Israel, the Palestinian Authority and Hamas are amidst negotiations for a multifaceted deal via Turkey, Qatar and the US for ending rocket fire from Gaza and affirming a Palestinian power-sharing agreement. This corridor to a long-term Gaza truce, while costly for Israel, is favored by its military command.
Hope was boosted when Hamas on Nov. 29 cancelled another of its Friday clashes, the third in a row, between bomb-throwing Palestinians and Israeli troops on the Gaza border. Reluctant to totally give up this twenty-month long week-by-week “March of Return” spectacle, Hamas leaders are discussing whether once every two months is enough.
Israel’s political scene is too toxic for Prime Minister Binyamin Netanyahu’s policies to be credited for this let-up in Gaza violence. Rather his policy of sanctioning Qatar’s monthly cash payments to Gaza’s Hamas rulers and its impoverished population was roundly slammed by his opponents. Opposition speakers vowed to “put a stop to the suitcases of cash entering Gaza” when they come to power.
But they have turned silent in the last few days now that this policy is seen starting to bear fruit. Not only has Hamas slowed its terrorist operations against Israel, but the hidebound Palestinian Authority in Ramallah, under its octogenarian chairman Mahmoud Abbas (Abu Mazen) of Fatah, is stirring into life.
The spirit of change awakening in the two rival Palestinian factions, Hamas and Fatah, may not be altogethery good news for Israel, especially when Turkey’s President Recep Erdogan is a key player. On a visit to Qatar on Nov. 26, to inaugurate a Turkish military base established to secure its ruler Sheikh Tamim Al-Thani in his dispute with Saudi Arabia and the United Arab Emirates, his talks with the emir centered strongly on plans for Palestinian presidential and parliamentary elections to be held for the first time in 12 years.
Erdogan and his host devised a formula for overcoming the long feud between the Fatah leader Abbas and Hamas’ Ismail Haniyeh. They proposed that the rival factions agree in advance on the results of the election. Abu Mazen’s Fatah would win a majority, Hamas a minority. The presidency would be retained by the former. This carve-up would have two consequences:
- The PA and its ruling Fatah would be given a role in the Gaza Strip’s civic rule, including full responsibility for expenditure, while Hamas would maintain its military arm and control of domestic security.
- Hamas’ political and religious organs would be allowed by the PA to re-establish operations in the PA-controlled areas of the West Bank.
The Qatari sheikh and Turkish president offered to personally vouch for this accord for the two participants.
Another visitor to Doha this week was Abu Mazen. The Qataris handed him a personal letter of five pages addressed to him by Ismail Haniyeh. DEBKAfile’s sources report that the PA chairman, on the pretext of needing time to study its content, held back his reply to the Turkish-Qatari power-sharing proposal put before him.
Hamas is meanwhile making preparations for Palestinian elections. All its spokesmen have been ordered to desist from public statements. Yahya Sinwar, who is addicted to fiery rhetoric, was advised by Turkish president to stop hailing Iran as the great champion of the Palestinian cause. In another directive, Hamas ordered a halt on rocket fire against Israel, successfully applying it to the Islamic Jihad. The pause in the weekly border riots was another by-product of progress towards an agreed truce with Israel.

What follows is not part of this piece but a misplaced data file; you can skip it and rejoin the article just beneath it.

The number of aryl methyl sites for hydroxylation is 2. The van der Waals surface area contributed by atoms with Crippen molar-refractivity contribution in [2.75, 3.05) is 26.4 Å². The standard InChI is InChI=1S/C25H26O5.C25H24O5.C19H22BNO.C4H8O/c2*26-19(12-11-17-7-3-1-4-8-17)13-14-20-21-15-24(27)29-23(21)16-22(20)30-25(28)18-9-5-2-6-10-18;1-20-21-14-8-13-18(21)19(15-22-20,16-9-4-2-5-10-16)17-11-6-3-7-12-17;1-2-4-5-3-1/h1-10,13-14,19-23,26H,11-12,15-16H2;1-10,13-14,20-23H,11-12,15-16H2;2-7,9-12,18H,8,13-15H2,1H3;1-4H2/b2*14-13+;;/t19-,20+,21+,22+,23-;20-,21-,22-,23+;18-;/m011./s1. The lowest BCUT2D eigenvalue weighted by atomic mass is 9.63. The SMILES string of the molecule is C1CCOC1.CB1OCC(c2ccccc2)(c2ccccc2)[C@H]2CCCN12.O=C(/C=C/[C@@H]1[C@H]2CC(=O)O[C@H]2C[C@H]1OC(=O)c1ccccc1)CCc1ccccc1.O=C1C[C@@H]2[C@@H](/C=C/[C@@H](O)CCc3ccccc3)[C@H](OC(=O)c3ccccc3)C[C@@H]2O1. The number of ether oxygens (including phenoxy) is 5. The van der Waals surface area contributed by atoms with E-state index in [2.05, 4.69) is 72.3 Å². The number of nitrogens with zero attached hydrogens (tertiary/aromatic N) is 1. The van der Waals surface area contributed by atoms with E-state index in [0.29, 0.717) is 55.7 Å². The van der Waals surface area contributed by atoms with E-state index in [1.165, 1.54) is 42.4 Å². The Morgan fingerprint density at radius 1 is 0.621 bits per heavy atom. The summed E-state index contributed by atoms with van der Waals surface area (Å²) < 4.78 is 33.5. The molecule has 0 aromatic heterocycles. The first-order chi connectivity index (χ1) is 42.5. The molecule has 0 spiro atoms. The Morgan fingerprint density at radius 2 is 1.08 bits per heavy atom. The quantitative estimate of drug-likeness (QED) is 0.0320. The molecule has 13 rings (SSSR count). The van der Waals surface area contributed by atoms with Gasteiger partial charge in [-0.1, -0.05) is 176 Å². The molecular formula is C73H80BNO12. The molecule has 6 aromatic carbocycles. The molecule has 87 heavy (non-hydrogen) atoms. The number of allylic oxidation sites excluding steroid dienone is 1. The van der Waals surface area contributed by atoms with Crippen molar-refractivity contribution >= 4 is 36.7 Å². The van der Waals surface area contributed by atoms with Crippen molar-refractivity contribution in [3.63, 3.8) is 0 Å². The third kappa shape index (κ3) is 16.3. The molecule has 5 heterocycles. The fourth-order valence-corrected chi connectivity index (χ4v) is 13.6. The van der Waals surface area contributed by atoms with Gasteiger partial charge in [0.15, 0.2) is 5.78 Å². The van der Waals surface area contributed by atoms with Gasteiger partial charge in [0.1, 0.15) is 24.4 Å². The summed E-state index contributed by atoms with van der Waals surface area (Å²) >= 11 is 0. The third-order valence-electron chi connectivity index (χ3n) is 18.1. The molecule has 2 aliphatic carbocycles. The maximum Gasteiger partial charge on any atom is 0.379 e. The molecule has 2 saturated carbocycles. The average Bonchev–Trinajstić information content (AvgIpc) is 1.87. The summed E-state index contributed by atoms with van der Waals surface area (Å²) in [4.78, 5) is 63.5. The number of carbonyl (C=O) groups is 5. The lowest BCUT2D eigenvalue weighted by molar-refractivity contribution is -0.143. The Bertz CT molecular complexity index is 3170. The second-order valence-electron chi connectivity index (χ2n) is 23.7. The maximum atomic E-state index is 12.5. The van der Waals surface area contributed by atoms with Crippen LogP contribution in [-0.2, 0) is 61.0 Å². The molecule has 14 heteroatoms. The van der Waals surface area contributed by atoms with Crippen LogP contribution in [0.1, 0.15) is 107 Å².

Erdogan and Al-Thani must still overcome formidable obstacles before an Abbas-Haniyeh accord is concluded and the way is clear for a long-term Gaza truce with Israel. But another hopeful sign that Hamas is finally beginning to attend to the needs of the Gaza population occurred this week when work began on a big new American hospital at the Erez border terminal between Gaza and Israel. This hospital would reduce the Gazans’ total dependence on Israel and Egypt for medical treatment.
The source of its funding is unknown, likely buried somewhere in the relations between Qatar and Washington and possibly figuring in President Donald Trump’s Middle East peace plan when it eventually sees the light of day. UN Middle East peace envoy Nikolay Mladenov is also making noteworthy progress on the track he is running between Egypt, Hamas and Israel.
This buzz around the Gaza may be positive news for Israel, by and large, but the price for its outcome may be high. If the Fatah-Hamas accord brokered by Qatar and Turkey goes through, Hamas’ political and religious institutions will be making a comeback on the West Bank. Israel will have to find a strong guarantor as insurance that Hamas will not exploit its comeback for a return to terrorist violence against Israel – this time within easy reach of its central conurbation and international airport.
However, with its politics in chaos, and an interim government with a life expectancy only up until another election just months away, Israel is in no state for making fateful decisions. The IDF’s Deputy Chief of Staff Brig. Gen, Eyal Zamir, former head of the Southern Command, is trying to step into the breach. He is going around with the enthusiastic message that the potential Fatah-Hamas deal, if concluded, would herald new relations of cooperation instead of confrontation between Hamas and Israel. He points out that already, Hamas is showing good will be holding the Islamic Jihad back from resuming its rocket barrage against Israel.
Still, the obstacles to overcome before this happens are pretty formidable: For instance, Abu Mazen must forego his stipulation for the Palestinian elections to include East Jerusalem or not take place anywhere else. And Israel will not sanction any accords before Hamas hands over the missing IDF soldiers’ bodies and civilians held hostage against the mass release of convicted terrorists.